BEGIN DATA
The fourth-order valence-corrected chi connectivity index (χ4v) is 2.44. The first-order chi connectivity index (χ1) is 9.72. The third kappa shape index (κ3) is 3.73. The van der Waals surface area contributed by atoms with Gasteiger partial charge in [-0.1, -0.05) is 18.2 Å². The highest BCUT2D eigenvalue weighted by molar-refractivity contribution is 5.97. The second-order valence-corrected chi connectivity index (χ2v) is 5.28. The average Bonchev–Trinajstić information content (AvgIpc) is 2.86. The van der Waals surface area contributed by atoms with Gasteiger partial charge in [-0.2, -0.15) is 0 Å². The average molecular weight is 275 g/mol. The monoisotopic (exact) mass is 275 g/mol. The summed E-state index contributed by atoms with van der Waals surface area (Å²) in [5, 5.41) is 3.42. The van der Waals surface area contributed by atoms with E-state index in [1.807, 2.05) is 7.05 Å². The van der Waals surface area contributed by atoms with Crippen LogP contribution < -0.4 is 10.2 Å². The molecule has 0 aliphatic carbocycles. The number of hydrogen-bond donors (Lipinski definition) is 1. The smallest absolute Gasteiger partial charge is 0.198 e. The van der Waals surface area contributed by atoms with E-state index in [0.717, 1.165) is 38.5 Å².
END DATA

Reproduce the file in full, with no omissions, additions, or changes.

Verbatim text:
The fourth-order valence-corrected chi connectivity index (χ4v) is 2.44. The first-order chi connectivity index (χ1) is 9.72. The third kappa shape index (κ3) is 3.73. The van der Waals surface area contributed by atoms with Gasteiger partial charge in [-0.1, -0.05) is 18.2 Å². The highest BCUT2D eigenvalue weighted by molar-refractivity contribution is 5.97. The second-order valence-corrected chi connectivity index (χ2v) is 5.28. The average Bonchev–Trinajstić information content (AvgIpc) is 2.86. The van der Waals surface area contributed by atoms with Gasteiger partial charge in [-0.2, -0.15) is 0 Å². The average molecular weight is 275 g/mol. The monoisotopic (exact) mass is 275 g/mol. The summed E-state index contributed by atoms with van der Waals surface area (Å²) in [5, 5.41) is 3.42. The van der Waals surface area contributed by atoms with E-state index in [1.807, 2.05) is 7.05 Å². The van der Waals surface area contributed by atoms with Crippen LogP contribution < -0.4 is 10.2 Å². The molecule has 0 aliphatic carbocycles. The number of hydrogen-bond donors (Lipinski definition) is 1. The smallest absolute Gasteiger partial charge is 0.198 e. The van der Waals surface area contributed by atoms with E-state index in [0.717, 1.165) is 38.5 Å².